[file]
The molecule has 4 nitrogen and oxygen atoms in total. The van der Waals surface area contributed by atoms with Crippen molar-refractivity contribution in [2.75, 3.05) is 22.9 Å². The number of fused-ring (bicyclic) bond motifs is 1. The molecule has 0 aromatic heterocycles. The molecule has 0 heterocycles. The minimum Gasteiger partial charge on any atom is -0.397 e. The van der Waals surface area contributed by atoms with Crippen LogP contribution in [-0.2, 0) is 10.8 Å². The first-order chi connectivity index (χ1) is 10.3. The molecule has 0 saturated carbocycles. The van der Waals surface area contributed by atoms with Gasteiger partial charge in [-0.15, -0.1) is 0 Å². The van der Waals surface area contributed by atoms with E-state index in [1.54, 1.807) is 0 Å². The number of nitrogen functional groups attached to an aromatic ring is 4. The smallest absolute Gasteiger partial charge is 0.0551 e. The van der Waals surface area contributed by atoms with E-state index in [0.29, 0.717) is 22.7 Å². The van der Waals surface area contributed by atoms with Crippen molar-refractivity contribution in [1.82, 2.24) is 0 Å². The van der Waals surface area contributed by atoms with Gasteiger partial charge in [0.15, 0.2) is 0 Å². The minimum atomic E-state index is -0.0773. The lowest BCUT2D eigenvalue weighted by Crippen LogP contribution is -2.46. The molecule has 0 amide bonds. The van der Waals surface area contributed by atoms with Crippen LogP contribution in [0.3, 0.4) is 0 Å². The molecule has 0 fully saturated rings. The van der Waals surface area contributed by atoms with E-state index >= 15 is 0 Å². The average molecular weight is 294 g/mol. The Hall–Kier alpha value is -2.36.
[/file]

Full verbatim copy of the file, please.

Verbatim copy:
The molecule has 4 nitrogen and oxygen atoms in total. The van der Waals surface area contributed by atoms with Crippen molar-refractivity contribution in [2.75, 3.05) is 22.9 Å². The number of fused-ring (bicyclic) bond motifs is 1. The molecule has 0 aromatic heterocycles. The molecule has 0 heterocycles. The minimum Gasteiger partial charge on any atom is -0.397 e. The van der Waals surface area contributed by atoms with Crippen LogP contribution in [-0.2, 0) is 10.8 Å². The first-order chi connectivity index (χ1) is 10.3. The molecule has 0 saturated carbocycles. The van der Waals surface area contributed by atoms with Gasteiger partial charge in [-0.15, -0.1) is 0 Å². The van der Waals surface area contributed by atoms with E-state index in [1.54, 1.807) is 0 Å². The number of nitrogen functional groups attached to an aromatic ring is 4. The smallest absolute Gasteiger partial charge is 0.0551 e. The van der Waals surface area contributed by atoms with E-state index in [0.29, 0.717) is 22.7 Å². The van der Waals surface area contributed by atoms with Crippen molar-refractivity contribution in [1.82, 2.24) is 0 Å². The van der Waals surface area contributed by atoms with Gasteiger partial charge in [0.15, 0.2) is 0 Å². The minimum atomic E-state index is -0.0773. The lowest BCUT2D eigenvalue weighted by Crippen LogP contribution is -2.46. The molecule has 0 amide bonds. The van der Waals surface area contributed by atoms with Crippen LogP contribution in [0.3, 0.4) is 0 Å². The molecule has 0 fully saturated rings. The van der Waals surface area contributed by atoms with E-state index >= 15 is 0 Å². The average molecular weight is 294 g/mol. The Hall–Kier alpha value is -2.36.